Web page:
So, as mentioned previously, it took me kind of long to get through the transcribing process and all of that and honestly, motivation has been a bit low for me, so I wasn’t able to get them out as soon as I originally planned. Anyway, here we are with another interview and this time, I’m sharing the insights that Gonçalo Monteiro gave me on his game, Lakeside.
For anyone that isn’t in the know, Lakeside is a 2D City Builder/Colony Sim game where you build and manage a quiet town by the lake or expand it into a picturesque city-state.
This game features an incredibly detailed, almost painting-like, pixel art style and some interesting mechanics.
As you build up your city, there are many choices you can make along the lines of architectural and cultural changes, wonders, as well as rewards that you pick on quest completion based on what your town currently needs.
But as it’s often the case, perspective and UI are big challenges in city builders and tackling a game like this in 2D can be quite a challenge, which is why I was rather surprised to hear what Gonçalo from the Portuguese One-Man Studio, Massive Galaxy Studios, had to say about the game and its design choices and challenges.
At the same time, the demo was also fun to try out and I can certainly vouch for the very picturesque art style and almost painting-like and cosy feel to the game.
The pixel art plus the small animations really make it feel alive in a way despite just being… pixels… and that’s amazing. It’s truly a lovely game to look at!
What is your biggest inspiration for Lakeside?
One of the biggest inspirations for this game was Civilization 1 for DOS. It’s a top-down game but you could see the city view from inside the city – and I wanted to make a game with just that part.
What was the biggest challenge when creating this game?
Creating a city builder sidescroller is a challenge because there are very few games that are in this perspective.
Because of that, I had to figure out [how to solve] a lot of UI issues, how to make the game pleasant to be seen, how the buildings are placed in 2D, how to expand the city and how to make this work in this specific perspective.
Yeah, those are the biggest challenges.
What was the most fun part about working on this game?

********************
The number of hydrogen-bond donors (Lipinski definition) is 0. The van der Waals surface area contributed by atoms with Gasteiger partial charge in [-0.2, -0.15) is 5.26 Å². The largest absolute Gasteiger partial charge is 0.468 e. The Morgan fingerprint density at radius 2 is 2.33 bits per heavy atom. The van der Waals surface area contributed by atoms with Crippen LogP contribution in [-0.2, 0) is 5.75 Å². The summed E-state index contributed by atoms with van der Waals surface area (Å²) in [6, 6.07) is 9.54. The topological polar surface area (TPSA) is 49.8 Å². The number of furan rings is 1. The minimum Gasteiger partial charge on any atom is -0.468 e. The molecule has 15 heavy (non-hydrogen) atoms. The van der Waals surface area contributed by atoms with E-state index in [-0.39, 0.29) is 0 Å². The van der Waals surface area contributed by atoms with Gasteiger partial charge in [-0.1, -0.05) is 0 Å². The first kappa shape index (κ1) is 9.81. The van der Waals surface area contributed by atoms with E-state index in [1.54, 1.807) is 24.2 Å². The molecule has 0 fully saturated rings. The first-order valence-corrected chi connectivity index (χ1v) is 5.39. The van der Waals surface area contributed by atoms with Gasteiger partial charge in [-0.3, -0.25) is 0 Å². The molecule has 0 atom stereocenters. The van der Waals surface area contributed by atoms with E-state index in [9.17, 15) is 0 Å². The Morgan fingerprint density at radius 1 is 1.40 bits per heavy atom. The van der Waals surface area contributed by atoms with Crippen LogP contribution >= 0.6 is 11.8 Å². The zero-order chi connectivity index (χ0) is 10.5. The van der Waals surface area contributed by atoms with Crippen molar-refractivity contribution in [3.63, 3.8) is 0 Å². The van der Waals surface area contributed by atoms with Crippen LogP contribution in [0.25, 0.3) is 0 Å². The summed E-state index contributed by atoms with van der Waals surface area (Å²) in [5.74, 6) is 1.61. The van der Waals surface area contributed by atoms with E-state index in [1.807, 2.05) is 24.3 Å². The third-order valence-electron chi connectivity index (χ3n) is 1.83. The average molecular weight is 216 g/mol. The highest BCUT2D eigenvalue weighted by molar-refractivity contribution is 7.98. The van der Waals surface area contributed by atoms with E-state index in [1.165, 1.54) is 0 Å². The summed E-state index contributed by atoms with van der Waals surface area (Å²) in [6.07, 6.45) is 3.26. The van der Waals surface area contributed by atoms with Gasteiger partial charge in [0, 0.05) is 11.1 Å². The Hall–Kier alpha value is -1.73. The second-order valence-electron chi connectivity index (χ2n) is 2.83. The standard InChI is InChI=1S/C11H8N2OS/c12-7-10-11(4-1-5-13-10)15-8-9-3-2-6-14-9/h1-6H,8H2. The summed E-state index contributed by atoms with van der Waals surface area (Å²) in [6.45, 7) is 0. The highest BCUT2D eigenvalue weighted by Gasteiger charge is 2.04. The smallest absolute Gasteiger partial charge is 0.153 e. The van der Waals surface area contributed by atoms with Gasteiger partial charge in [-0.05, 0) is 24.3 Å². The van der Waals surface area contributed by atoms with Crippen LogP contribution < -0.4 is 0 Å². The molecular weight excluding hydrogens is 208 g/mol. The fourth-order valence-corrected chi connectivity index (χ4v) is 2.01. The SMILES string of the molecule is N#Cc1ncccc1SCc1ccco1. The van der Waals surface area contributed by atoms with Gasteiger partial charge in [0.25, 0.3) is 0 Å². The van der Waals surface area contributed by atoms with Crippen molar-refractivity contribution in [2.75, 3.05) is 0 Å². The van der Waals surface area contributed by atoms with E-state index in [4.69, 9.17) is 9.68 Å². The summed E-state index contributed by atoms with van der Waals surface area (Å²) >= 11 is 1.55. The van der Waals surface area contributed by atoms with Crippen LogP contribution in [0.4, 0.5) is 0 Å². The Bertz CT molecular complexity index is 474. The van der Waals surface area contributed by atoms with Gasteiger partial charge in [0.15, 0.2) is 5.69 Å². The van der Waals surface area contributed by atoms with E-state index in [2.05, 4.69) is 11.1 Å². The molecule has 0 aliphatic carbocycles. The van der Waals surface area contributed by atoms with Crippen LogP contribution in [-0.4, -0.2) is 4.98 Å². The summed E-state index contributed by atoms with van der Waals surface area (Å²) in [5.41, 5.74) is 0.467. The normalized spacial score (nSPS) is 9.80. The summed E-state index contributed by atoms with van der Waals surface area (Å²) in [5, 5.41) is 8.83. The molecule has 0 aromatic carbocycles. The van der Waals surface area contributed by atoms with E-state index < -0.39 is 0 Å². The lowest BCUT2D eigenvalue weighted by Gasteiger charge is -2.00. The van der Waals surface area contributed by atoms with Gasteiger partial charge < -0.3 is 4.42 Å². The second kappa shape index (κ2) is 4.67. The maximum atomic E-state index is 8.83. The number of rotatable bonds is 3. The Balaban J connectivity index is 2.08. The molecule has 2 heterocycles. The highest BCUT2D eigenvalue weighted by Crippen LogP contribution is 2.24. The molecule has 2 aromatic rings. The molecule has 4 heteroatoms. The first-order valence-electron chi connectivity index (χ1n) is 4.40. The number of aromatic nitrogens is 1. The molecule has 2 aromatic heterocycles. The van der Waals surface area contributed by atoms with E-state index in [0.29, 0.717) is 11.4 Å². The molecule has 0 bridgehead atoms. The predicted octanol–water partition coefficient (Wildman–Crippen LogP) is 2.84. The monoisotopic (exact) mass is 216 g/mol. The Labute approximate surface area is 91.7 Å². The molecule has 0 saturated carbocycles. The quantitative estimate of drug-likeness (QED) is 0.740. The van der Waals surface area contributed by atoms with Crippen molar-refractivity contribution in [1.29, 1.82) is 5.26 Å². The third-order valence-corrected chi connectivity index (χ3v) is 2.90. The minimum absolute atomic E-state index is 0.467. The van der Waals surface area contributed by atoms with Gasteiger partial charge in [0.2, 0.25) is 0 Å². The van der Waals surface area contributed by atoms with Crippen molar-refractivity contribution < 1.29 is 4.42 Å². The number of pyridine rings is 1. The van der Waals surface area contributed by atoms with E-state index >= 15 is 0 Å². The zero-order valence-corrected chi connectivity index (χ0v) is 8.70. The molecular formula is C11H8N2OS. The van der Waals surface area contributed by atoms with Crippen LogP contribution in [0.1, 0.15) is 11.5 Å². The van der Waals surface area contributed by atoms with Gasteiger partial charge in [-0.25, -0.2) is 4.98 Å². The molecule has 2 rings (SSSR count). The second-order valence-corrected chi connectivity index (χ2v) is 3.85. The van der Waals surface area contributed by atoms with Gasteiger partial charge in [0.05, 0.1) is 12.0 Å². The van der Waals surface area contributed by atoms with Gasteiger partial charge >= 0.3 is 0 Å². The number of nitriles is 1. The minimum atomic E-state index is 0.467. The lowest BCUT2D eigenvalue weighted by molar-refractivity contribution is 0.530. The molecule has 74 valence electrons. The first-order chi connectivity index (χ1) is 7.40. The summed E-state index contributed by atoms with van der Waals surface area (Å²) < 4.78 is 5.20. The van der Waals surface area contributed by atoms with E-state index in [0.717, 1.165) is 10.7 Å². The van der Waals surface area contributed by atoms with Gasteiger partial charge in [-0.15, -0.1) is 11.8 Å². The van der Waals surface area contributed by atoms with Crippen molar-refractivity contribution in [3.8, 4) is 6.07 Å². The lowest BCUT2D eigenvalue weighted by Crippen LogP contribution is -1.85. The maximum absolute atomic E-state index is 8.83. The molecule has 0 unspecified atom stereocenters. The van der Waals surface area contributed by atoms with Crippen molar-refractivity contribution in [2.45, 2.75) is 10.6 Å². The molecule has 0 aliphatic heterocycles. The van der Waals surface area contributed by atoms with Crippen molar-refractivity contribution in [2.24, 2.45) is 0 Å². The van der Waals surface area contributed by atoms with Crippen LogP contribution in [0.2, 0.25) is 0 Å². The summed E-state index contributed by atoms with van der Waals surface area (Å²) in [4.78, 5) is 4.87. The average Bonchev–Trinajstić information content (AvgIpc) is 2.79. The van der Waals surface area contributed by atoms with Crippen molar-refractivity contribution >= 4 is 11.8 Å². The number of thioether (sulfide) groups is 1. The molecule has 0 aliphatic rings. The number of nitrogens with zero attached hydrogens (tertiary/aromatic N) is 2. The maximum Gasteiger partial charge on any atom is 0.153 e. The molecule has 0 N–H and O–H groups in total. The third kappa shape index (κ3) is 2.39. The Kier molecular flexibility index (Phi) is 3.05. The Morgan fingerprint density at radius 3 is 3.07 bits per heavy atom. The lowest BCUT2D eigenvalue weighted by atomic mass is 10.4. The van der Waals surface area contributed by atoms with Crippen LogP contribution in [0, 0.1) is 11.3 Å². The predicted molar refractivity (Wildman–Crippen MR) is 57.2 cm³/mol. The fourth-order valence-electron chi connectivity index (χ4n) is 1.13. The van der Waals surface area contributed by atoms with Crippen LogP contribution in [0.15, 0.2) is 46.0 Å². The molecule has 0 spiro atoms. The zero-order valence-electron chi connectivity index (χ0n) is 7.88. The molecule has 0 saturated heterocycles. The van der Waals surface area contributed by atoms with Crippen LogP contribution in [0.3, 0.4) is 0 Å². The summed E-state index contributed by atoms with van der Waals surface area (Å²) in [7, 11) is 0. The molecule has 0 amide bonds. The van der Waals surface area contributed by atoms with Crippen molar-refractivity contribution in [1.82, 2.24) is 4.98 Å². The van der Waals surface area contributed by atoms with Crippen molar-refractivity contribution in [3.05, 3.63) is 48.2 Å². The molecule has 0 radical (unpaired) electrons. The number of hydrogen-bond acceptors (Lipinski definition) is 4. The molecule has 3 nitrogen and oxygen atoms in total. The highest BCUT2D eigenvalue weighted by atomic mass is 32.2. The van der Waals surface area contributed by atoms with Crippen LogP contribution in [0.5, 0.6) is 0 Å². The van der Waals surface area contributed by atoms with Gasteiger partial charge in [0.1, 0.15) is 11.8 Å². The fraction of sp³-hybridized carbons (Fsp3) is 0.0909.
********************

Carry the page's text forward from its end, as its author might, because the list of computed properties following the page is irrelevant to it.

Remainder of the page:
Designing the wonders, and the buildings, and making sure everything looks great on the screen!
Cause, the idea is that when you look at the game, it’s like a pixel-art art scene but it’s also [supposed to] look like a portrait. So, that was the most enjoyable part.
Sadly, though, the audio quality in my recording wasn’t too great after that.
I still was able to somewhat transcribe the answer to what advice Gonçalo would give to aspiring developers – something I’ll get into on another day… but other aspects that we talked about were sadly lost in the background noise, something I should have checked at the time.
Gonçalo Monteiro seemed incredibly cool, though, and I’m excited about his upcoming game, Lakeside.
I don’t have the exact wording for it but I also asked him if this was his first game. To which he answered that he previously worked on “For the Warp” which is also released on Switch and Steam – and that he’s working on “Massive Galaxies”, a game that is yet to be released. But I don’t remember what more he said about that one, sadly, so I’ll probably shoot him an e-mail at another point about that.
For the Warp is an interesting roguelike-deckbuilder – and because of that we briefly talked about how city builders often start the same way to which (and these aren’t his exact words, sorry about that) he said that Lakeside has some procedural elements to it with quest rewards giving you buildings but you don’t always get the same sort of buildings each and every time, which makes starting a new game more interesting.
And he also went into detail about designing the UI and trying to make it feel easy to understand while at the same time not crowding the screen too much. The game is supposed to look quite picturesque, after all.
If you wanna check out the game for yourself, Lakeside will be released in Early Access in the next few months. You can check out the store page and wishlist it as well. Wishlisting is a great way to support the developers while also staying up-to-date with the game, so I highly recommend doing that!
And as I already mentioned previously, I’ll feature Gonçalo Monteiro in another post later as well with dev advice for new devs. So, look forward to that! It’s a shame that some parts of the recording were interrupted by the crowd in the background being rather loud and stuff… but it can’t be helped. I’ll learn from this next time!
This post was first published on Indiecator by Dan Indiecator aka MagiWasTaken. If you like what you see here and want to see more, you can check me out on Twitch and YouTube as well. If you find this post on a website other than Indiecator.org, please write an e-mail to me. Thank you!